To test if PK-resistant α-synuclein accumulated in our transgenic synapses, hippocampal neurons from h-α-syn:GFP transgenic mice (or their WT littermates) were cultured for three weeks (days in vitro-DIV-21), treated with 1µg/ml proteinase-K as previously described (Periquet et al., 2007; see methods for specifics) and stained with an antibody to total (mouse + human α-synuclein- GP-SYN) as well as a human-specific α-synuclein antibody (LB509) to reveal transgenic boutons (note that it is not appropriate to use the GFP as a read-out in these experiments as the fluorophore is digested by PK-treatment- unpublished observations). We first qualitatively compared total (mouse + human) α-synuclein levels in WT and transgenic neurons. We noticed that while the α-synuclein staining in WT neurons was uniformly diminished, focal areas within transgenic boutons retained high levels of α-synuclein as shown in the panels in figure 3. This suggests that while the PK treatment was sufficient to digest the vast majority of the mouse α-synuclein, a subset of transgenic (perhaps the highest over-expressors) were resistant to PK-treatment. Indeed quantification of human α-synuclein levels in transgenic boutons with/without PK extraction showed that a larger fraction of higher-α-synuclein over-expressing boutons are present in the post-PK data-set; suggesting preferential retention of h-α-syn in those boutons.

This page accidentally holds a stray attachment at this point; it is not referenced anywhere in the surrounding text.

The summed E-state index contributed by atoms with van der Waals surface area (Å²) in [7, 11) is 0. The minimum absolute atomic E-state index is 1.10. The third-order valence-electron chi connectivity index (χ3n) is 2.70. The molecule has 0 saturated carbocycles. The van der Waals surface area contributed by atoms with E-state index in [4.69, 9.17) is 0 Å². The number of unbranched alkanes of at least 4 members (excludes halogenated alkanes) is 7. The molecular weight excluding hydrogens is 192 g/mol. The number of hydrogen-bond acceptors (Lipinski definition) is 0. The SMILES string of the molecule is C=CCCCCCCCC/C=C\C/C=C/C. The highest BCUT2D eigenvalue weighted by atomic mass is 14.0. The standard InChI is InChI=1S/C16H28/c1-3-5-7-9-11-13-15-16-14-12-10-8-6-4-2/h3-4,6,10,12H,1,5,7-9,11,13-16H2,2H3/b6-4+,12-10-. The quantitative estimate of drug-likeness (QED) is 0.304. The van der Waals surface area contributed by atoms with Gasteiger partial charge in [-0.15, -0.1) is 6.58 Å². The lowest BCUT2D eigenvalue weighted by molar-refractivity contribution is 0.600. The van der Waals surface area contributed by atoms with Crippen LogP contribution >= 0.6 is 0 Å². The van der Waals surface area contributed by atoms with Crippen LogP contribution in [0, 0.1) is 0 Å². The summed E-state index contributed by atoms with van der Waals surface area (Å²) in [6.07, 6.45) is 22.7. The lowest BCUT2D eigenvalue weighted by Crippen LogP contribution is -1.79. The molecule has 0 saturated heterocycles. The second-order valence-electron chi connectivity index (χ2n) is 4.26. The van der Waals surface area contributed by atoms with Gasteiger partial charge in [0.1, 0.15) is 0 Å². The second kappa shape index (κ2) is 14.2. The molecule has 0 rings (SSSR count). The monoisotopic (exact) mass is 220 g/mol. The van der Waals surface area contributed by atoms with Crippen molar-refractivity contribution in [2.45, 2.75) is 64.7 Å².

Next we asked if the over-expressed h-α-syn in our DIV-21 neurons acquired disease-associated post-translational modifications, namely phosphorylation at Ser-129 residue. Ser-129 phosphorylation is an established pathologic component of α-synuclein inclusions in human disease, as well as animal models of the disease (Fujiwara et al., 2002; Kahle et al., 2002; Chen and Feany, 2005; Anderson et al., 2006; Waxman and Giasson, 2008), and it is generally recognized that such phosphorylation contributes to the pathology in these diseases, though the exact role of such modifications is unclear. In these experiments we stained DIV-21 h-α-syn:GFP over-expressing boutons with an antibody that specifically recognizes α-synuclein when it is phosphorylated at the Ser-129 residue (pSer-129/81A antibody) (Waxman and Giasson, 2008) and compared them to boutons from WT littermates expressing endogenous mouse α-synuclein (fig. 3B). We found that while about half of the transgenic boutons also contained phospho-α-synuclein, it was virtually absent in WT boutons (fig 3B, right). Collectively the proteinase-K resistance and the phospho-h-α-syn accumulation indicate that the transgenically expressed h-α-syn in DIV-21 neurons is pathologically altered.